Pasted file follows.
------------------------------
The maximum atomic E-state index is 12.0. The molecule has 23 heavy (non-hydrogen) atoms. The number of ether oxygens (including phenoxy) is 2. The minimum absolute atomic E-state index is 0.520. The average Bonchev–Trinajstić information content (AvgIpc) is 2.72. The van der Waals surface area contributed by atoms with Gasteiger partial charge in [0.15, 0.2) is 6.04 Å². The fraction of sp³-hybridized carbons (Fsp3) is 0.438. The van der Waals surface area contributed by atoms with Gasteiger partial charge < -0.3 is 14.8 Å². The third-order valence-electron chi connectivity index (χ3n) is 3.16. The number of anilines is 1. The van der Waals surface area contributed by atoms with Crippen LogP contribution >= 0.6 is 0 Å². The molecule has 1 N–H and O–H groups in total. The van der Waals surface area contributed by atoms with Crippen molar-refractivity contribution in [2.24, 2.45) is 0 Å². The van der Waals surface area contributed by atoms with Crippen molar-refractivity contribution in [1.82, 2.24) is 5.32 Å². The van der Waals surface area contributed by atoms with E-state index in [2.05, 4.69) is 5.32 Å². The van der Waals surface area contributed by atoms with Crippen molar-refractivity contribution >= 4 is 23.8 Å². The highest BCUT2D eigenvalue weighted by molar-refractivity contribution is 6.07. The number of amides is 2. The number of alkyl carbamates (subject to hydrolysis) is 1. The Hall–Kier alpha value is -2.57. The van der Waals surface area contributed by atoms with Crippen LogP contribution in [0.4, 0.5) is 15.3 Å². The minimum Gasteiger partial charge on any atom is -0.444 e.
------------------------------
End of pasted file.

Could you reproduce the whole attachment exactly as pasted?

The maximum atomic E-state index is 12.0. The molecule has 23 heavy (non-hydrogen) atoms. The number of ether oxygens (including phenoxy) is 2. The minimum absolute atomic E-state index is 0.520. The average Bonchev–Trinajstić information content (AvgIpc) is 2.72. The van der Waals surface area contributed by atoms with Gasteiger partial charge in [0.15, 0.2) is 6.04 Å². The fraction of sp³-hybridized carbons (Fsp3) is 0.438. The van der Waals surface area contributed by atoms with Gasteiger partial charge < -0.3 is 14.8 Å². The third-order valence-electron chi connectivity index (χ3n) is 3.16. The number of anilines is 1. The van der Waals surface area contributed by atoms with Crippen LogP contribution >= 0.6 is 0 Å². The molecule has 1 N–H and O–H groups in total. The van der Waals surface area contributed by atoms with Crippen molar-refractivity contribution in [2.24, 2.45) is 0 Å². The van der Waals surface area contributed by atoms with Crippen molar-refractivity contribution in [1.82, 2.24) is 5.32 Å². The van der Waals surface area contributed by atoms with E-state index in [2.05, 4.69) is 5.32 Å². The van der Waals surface area contributed by atoms with Crippen molar-refractivity contribution >= 4 is 23.8 Å². The highest BCUT2D eigenvalue weighted by molar-refractivity contribution is 6.07. The number of amides is 2. The number of alkyl carbamates (subject to hydrolysis) is 1. The Hall–Kier alpha value is -2.57. The van der Waals surface area contributed by atoms with Crippen LogP contribution in [0.4, 0.5) is 15.3 Å². The minimum Gasteiger partial charge on any atom is -0.444 e.